i am 29 year old and stuck in loveless marriage with a very emotionally abusive husband and I will end up the bad guy if i leave.

March 1, 2017 - 1:15pm
EmpowHER Guest
Anonymous (reply to Anonymous)

Did I write this?? Also 29.. turning 30 in a couple weeks in a pretty sad and lonely marriage. Hoping to leave this world sooner than later. Good luck to you.

April 9, 2017 - 8:27pm
EmpowHER Guest
Anonymous (reply to Anonymous)

"Hope to leave this world sooner than later". Don't allow another person to influence you so deeply, please. You are worth more than you believe - allow yourself the chance and time to realize this. Please keep us posted. If you have nothing else, you've got some anonymous people rooting for you - that's a lot more than nothing. Hang in there...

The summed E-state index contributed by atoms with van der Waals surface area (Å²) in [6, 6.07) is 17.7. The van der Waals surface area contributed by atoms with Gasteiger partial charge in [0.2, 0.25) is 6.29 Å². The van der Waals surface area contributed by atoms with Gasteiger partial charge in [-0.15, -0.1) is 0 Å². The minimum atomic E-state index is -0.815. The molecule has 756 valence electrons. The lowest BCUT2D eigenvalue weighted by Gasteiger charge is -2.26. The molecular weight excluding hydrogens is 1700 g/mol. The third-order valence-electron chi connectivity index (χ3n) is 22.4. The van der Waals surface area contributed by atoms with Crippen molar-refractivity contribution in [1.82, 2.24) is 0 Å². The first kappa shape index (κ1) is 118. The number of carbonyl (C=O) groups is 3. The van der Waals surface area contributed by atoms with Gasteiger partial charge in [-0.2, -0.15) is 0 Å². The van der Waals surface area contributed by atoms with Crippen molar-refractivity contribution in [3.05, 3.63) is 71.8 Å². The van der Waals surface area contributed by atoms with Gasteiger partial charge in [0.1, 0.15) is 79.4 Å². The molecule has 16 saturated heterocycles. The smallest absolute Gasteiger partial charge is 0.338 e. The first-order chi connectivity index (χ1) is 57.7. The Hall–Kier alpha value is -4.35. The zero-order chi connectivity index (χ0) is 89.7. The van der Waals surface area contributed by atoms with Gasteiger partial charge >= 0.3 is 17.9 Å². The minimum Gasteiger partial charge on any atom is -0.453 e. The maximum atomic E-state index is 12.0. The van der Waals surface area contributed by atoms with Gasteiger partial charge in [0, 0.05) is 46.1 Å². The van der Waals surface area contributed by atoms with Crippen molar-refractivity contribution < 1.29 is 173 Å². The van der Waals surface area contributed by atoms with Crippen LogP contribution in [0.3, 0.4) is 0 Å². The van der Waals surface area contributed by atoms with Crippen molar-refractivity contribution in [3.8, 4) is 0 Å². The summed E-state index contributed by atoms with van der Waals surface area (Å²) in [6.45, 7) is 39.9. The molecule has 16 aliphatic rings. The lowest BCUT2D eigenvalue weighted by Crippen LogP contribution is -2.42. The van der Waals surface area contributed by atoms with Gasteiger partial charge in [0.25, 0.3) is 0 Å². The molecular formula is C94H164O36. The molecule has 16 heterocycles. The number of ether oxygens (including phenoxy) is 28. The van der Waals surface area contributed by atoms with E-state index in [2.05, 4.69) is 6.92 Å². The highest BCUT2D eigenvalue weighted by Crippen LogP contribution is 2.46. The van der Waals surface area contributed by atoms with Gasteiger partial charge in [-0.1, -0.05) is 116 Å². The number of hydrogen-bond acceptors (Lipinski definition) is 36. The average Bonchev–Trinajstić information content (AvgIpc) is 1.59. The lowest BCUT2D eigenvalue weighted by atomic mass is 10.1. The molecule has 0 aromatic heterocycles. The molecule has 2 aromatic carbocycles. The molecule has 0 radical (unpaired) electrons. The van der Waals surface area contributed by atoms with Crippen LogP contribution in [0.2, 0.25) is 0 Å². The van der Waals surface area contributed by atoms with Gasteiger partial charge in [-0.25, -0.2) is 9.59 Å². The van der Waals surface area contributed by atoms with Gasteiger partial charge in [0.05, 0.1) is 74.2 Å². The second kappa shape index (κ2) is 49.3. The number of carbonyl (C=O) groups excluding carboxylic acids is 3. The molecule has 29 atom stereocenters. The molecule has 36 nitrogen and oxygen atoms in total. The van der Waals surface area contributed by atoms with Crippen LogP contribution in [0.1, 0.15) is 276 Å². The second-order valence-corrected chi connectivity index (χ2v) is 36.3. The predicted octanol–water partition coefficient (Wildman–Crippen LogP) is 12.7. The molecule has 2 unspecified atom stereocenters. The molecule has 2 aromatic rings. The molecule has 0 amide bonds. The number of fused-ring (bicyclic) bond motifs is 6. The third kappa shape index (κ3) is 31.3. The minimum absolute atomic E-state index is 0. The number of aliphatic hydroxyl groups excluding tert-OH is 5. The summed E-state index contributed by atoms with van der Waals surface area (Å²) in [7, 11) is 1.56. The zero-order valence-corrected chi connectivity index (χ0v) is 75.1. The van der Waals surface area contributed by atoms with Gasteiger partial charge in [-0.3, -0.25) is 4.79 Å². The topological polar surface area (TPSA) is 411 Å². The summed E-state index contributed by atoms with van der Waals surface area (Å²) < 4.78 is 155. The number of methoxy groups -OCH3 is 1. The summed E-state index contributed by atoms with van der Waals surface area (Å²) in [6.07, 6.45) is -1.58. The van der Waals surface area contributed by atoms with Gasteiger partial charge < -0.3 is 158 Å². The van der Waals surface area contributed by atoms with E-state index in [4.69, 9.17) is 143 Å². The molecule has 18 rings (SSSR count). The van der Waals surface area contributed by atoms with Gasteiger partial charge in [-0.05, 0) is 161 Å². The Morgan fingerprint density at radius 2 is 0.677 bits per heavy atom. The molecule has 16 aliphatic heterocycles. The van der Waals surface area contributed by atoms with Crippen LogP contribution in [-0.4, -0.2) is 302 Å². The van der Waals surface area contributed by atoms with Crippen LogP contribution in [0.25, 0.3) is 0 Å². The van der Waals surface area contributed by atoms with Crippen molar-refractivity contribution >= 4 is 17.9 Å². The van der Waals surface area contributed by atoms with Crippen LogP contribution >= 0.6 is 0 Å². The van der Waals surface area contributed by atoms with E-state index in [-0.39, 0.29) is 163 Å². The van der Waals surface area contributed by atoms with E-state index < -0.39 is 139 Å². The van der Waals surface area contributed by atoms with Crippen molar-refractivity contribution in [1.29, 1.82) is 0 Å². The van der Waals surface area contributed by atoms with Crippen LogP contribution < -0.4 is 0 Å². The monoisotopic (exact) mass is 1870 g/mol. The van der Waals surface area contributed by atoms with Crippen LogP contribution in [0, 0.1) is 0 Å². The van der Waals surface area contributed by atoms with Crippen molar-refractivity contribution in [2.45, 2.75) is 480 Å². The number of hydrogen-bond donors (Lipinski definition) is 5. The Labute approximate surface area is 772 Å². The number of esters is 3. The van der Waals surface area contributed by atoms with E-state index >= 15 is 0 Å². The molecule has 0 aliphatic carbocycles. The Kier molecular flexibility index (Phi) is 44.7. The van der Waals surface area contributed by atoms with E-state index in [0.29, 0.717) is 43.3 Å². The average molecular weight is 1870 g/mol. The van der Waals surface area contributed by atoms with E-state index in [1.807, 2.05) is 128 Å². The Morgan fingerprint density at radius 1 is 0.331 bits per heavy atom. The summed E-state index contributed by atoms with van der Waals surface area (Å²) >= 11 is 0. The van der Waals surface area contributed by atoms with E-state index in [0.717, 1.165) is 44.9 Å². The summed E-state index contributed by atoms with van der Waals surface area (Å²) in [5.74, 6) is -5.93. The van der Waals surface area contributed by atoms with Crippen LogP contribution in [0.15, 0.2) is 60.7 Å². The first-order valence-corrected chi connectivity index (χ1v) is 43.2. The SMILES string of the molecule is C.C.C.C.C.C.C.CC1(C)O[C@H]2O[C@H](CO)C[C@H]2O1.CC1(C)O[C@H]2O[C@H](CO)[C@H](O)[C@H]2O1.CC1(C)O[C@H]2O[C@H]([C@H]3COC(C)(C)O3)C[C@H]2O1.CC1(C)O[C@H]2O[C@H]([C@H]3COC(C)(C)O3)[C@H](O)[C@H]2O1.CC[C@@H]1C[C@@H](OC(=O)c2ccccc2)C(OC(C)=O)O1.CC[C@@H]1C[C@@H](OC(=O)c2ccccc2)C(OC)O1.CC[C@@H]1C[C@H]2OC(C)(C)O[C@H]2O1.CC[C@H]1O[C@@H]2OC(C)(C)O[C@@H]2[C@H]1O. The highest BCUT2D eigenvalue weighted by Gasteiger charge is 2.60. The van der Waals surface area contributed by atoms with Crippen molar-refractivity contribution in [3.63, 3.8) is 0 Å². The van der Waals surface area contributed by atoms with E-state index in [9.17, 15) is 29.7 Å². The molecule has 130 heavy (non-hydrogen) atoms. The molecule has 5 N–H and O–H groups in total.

April 11, 2017 - 11:03pm
EmpowHER Guest
Anonymous (reply to Anonymous)

'I will end up the bad guy' are words that keep you in place and being judged is what you are used to - sounds like you are married to my ex-husband, there was never 'enough' of me to do anything right. And then one day I realized that it didn't matter what I did, it would never be enough and he wasn't changing. More importantly, it wasn't my job to change him, that was his journey. So I got busy. I learned about verbal and emotional abuse and I stopped trying to please. The better I became, the worse things got and that was b/c he couldn't manipulate me anymore. Get some education (go to verbalabuse.com for starters), go to a therapist and get moving. You are young and your soul knows you are hurting which is why you are seeking help. I also have some tips to share. Stay strong, we are warriors and this takes bravery. Hugs.

March 29, 2017 - 10:38am
EmpowHER Guest